Was there any single decision which, had it been reversed, would have changed the course of history? Every decision-including decisions not to do something, as many of our bad economic decisions have been-is a consequence of prior decisions, an interlinked web stretching from the distant past into the future. You’ll hear some on the right point to certain actions by the government itself-such as the Community Reinvestment Act, which requires banks to make mortgage money available in low-income neighborhoods. (Defaults on C.R.A. lending were actually much lower than on other lending.) There has been much finger-pointing at Fannie Mae and Freddie Mac, the two huge mortgage lenders, which were originally government-owned. But in fact they came late to the subprime game, and their problem was similar to that of the private sector: their C.E.O.’s had the same perverse incentive to indulge in gambling.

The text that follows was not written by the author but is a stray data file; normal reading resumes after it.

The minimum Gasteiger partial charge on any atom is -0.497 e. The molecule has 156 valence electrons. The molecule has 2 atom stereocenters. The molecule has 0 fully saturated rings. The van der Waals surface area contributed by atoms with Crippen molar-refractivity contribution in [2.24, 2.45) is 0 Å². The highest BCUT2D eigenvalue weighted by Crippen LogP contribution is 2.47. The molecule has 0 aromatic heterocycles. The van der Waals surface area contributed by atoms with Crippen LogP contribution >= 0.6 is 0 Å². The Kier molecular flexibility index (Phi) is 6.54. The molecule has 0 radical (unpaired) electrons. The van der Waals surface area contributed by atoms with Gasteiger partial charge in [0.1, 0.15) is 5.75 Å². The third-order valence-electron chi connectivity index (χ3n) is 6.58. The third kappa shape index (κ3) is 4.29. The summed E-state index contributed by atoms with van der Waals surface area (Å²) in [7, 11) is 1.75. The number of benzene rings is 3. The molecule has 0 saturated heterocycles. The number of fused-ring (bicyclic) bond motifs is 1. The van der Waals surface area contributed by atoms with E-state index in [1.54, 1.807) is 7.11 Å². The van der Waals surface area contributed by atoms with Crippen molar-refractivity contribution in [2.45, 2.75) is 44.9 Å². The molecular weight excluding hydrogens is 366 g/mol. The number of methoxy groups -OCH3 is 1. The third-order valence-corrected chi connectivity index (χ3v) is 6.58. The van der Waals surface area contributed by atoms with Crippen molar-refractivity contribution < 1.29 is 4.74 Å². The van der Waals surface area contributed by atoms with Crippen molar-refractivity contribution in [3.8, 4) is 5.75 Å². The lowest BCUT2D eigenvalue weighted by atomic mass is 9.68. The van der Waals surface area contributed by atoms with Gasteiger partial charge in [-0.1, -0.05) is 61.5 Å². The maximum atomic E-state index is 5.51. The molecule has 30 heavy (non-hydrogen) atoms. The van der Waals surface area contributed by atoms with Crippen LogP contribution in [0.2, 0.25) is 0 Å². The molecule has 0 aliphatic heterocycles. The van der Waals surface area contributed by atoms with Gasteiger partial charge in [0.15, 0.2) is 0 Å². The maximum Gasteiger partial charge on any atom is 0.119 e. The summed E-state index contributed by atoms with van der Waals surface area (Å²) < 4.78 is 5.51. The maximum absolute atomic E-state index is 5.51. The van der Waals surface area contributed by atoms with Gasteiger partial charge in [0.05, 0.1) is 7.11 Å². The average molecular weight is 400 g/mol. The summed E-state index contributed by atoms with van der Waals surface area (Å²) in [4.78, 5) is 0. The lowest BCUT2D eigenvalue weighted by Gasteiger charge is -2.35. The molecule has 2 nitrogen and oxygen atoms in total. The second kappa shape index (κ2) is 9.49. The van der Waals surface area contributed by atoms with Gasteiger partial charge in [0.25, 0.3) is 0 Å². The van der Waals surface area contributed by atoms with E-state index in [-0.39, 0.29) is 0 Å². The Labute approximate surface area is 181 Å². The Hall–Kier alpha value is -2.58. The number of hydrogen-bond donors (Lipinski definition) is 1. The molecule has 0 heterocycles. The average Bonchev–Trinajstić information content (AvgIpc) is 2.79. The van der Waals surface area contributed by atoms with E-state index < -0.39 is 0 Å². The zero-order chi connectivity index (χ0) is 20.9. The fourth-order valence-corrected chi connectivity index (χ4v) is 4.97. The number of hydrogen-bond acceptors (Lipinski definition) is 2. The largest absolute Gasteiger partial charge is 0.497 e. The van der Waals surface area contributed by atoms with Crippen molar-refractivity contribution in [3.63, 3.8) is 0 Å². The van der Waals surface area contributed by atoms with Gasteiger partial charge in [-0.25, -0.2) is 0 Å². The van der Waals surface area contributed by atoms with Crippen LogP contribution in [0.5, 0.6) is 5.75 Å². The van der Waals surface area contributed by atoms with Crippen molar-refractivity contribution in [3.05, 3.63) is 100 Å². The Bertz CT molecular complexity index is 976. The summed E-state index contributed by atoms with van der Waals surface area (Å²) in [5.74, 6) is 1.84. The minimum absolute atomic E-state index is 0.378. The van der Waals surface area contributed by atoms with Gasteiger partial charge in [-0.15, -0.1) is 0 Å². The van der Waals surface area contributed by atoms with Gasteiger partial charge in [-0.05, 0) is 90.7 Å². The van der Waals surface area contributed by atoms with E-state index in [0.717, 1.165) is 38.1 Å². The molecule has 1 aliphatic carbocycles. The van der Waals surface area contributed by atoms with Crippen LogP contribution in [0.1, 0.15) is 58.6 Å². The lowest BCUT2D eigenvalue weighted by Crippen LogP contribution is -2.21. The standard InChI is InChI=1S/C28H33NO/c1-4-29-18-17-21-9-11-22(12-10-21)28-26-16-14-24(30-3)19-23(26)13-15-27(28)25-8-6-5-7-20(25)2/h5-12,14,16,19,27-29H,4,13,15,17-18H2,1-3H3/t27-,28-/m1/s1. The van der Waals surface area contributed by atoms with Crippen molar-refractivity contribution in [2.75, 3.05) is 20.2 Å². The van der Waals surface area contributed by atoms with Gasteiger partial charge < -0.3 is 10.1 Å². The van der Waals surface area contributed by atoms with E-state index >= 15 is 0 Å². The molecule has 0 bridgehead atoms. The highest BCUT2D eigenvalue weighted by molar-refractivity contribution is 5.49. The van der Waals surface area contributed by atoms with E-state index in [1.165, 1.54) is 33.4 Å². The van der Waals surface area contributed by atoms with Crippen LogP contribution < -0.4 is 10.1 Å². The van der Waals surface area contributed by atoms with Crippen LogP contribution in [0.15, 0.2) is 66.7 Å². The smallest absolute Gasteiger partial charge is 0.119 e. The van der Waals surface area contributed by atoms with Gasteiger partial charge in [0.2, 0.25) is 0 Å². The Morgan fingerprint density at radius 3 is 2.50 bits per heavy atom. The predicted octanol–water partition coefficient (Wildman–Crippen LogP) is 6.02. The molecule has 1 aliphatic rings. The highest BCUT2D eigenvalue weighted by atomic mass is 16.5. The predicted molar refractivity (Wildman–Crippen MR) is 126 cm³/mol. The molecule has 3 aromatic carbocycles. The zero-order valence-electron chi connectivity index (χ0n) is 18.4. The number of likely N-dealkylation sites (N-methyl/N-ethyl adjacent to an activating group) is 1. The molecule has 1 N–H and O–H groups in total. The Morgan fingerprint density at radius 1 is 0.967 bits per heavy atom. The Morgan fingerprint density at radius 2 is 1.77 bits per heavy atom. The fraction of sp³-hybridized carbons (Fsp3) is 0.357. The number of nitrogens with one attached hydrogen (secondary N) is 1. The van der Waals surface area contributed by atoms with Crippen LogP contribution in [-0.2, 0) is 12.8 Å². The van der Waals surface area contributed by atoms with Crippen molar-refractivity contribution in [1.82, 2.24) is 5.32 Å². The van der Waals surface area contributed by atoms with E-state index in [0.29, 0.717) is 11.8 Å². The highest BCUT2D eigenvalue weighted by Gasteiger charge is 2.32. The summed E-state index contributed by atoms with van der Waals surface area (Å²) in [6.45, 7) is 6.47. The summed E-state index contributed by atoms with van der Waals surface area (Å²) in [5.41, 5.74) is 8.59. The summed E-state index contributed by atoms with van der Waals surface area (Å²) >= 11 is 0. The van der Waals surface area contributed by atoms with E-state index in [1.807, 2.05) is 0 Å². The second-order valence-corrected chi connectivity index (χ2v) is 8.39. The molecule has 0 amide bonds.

The truth is most of the individual mistakes boil down to just one: a belief that markets are self-adjusting and that the role of government should be minimal. Looking back at that belief during hearings this fall on Capitol Hill, Alan Greenspan said out loud, “I have found a flaw.” Congressman Henry Waxman pushed him, responding, “In other words, you found that your view of the world, your ideology, was not right; it was not working.” “Absolutely, precisely,” Greenspan said. The embrace by America-and much of the rest of the world-of this flawed economic philosophy made it inevitable that we would eventually arrive at the place we are today.


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To read other articles about these things, see the FM reference page on the right side menu bar.  Of esp relevance to this topic:

Post on the FM site about diagnosis, causes, and the larger context of the crisis:

  1. The post-WWII geopolitical regime is dying. Chapter One, 21 November 2007 — Why the current geopolitical order is unstable, describing the policy choices that brought us here.
  2. Diagnosing the eagle, chapter I — the housing bust, 6 December 2007
  3. Death of the post-WWII geopolitical regime, III – death by debt, 8 January 2008 – Origins of the long economic expansion from 1982 to 2006; why the down cycle will be so severe.
  4. Let us light a candle while we walk, lest we fear what lies ahead, 10 February 2008 – Putting the end of the post-WWII regime in a larger historical context.